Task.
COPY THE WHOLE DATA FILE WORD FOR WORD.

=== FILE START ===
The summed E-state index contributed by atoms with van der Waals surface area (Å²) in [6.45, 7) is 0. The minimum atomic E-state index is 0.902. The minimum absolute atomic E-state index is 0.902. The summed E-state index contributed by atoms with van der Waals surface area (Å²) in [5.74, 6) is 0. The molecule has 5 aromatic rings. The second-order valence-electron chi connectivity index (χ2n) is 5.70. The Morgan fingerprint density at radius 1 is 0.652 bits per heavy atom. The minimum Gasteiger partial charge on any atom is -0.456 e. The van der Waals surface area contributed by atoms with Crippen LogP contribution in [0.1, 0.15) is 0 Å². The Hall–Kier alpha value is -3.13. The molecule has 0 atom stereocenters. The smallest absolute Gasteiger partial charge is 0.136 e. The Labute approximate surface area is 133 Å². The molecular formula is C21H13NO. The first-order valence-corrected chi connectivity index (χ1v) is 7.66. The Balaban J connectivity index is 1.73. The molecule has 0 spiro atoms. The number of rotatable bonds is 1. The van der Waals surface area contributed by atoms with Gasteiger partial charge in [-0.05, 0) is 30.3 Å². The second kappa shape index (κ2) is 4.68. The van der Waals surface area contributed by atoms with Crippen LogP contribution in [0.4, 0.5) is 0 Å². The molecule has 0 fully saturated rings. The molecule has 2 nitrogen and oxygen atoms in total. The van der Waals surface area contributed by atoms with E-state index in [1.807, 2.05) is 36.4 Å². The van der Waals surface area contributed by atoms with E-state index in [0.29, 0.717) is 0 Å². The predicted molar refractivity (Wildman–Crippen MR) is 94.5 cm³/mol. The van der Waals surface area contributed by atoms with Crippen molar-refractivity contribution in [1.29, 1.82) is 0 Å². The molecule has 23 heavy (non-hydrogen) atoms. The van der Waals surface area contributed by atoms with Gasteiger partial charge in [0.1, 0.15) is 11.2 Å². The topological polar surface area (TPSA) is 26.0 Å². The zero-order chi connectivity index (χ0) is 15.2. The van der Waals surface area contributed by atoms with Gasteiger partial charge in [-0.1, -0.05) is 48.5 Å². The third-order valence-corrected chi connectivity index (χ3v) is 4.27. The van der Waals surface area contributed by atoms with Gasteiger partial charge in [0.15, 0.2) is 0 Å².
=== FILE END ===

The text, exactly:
The summed E-state index contributed by atoms with van der Waals surface area (Å²) in [6.45, 7) is 0. The minimum atomic E-state index is 0.902. The minimum absolute atomic E-state index is 0.902. The summed E-state index contributed by atoms with van der Waals surface area (Å²) in [5.74, 6) is 0. The molecule has 5 aromatic rings. The second-order valence-electron chi connectivity index (χ2n) is 5.70. The Morgan fingerprint density at radius 1 is 0.652 bits per heavy atom. The minimum Gasteiger partial charge on any atom is -0.456 e. The van der Waals surface area contributed by atoms with Crippen LogP contribution in [0.1, 0.15) is 0 Å². The Hall–Kier alpha value is -3.13. The molecule has 0 atom stereocenters. The smallest absolute Gasteiger partial charge is 0.136 e. The Labute approximate surface area is 133 Å². The molecular formula is C21H13NO. The first-order valence-corrected chi connectivity index (χ1v) is 7.66. The Balaban J connectivity index is 1.73. The molecule has 0 spiro atoms. The number of rotatable bonds is 1. The van der Waals surface area contributed by atoms with Gasteiger partial charge in [-0.05, 0) is 30.3 Å². The second kappa shape index (κ2) is 4.68. The van der Waals surface area contributed by atoms with Crippen LogP contribution in [0.4, 0.5) is 0 Å². The molecule has 0 fully saturated rings. The molecule has 2 nitrogen and oxygen atoms in total. The van der Waals surface area contributed by atoms with E-state index in [1.807, 2.05) is 36.4 Å². The van der Waals surface area contributed by atoms with E-state index in [0.29, 0.717) is 0 Å². The predicted molar refractivity (Wildman–Crippen MR) is 94.5 cm³/mol. The van der Waals surface area contributed by atoms with Crippen molar-refractivity contribution in [1.29, 1.82) is 0 Å². The molecule has 23 heavy (non-hydrogen) atoms. The van der Waals surface area contributed by atoms with Gasteiger partial charge in [0.1, 0.15) is 11.2 Å². The topological polar surface area (TPSA) is 26.0 Å². The zero-order chi connectivity index (χ0) is 15.2. The van der Waals surface area contributed by atoms with Gasteiger partial charge in [-0.1, -0.05) is 48.5 Å². The third-order valence-corrected chi connectivity index (χ3v) is 4.27. The van der Waals surface area contributed by atoms with Gasteiger partial charge in [0.15, 0.2) is 0 Å².